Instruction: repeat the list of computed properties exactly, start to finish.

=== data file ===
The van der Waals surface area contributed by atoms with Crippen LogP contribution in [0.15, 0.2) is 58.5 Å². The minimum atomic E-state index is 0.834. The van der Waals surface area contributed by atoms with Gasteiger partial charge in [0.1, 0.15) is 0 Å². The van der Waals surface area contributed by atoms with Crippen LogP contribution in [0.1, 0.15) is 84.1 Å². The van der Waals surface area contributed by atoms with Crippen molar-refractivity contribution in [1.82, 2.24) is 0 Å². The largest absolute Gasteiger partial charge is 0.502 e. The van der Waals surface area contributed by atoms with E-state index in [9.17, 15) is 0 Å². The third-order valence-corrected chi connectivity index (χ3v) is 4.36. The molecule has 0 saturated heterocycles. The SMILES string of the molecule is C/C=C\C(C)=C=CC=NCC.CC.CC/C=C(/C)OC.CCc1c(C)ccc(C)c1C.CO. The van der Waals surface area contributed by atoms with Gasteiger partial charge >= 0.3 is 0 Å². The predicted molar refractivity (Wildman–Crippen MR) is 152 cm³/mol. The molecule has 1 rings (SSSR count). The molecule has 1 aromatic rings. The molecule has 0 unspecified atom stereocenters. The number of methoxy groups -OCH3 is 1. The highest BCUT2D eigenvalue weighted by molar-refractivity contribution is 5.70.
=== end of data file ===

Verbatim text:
The van der Waals surface area contributed by atoms with Crippen LogP contribution in [0.15, 0.2) is 58.5 Å². The minimum atomic E-state index is 0.834. The van der Waals surface area contributed by atoms with Gasteiger partial charge in [0.1, 0.15) is 0 Å². The van der Waals surface area contributed by atoms with Crippen LogP contribution in [0.1, 0.15) is 84.1 Å². The van der Waals surface area contributed by atoms with Crippen molar-refractivity contribution in [1.82, 2.24) is 0 Å². The largest absolute Gasteiger partial charge is 0.502 e. The van der Waals surface area contributed by atoms with E-state index in [9.17, 15) is 0 Å². The third-order valence-corrected chi connectivity index (χ3v) is 4.36. The molecule has 0 saturated heterocycles. The SMILES string of the molecule is C/C=C\C(C)=C=CC=NCC.CC.CC/C=C(/C)OC.CCc1c(C)ccc(C)c1C.CO. The van der Waals surface area contributed by atoms with Gasteiger partial charge >= 0.3 is 0 Å². The predicted molar refractivity (Wildman–Crippen MR) is 152 cm³/mol. The molecule has 1 rings (SSSR count). The molecule has 1 aromatic rings. The molecule has 0 unspecified atom stereocenters. The number of methoxy groups -OCH3 is 1. The highest BCUT2D eigenvalue weighted by molar-refractivity contribution is 5.70.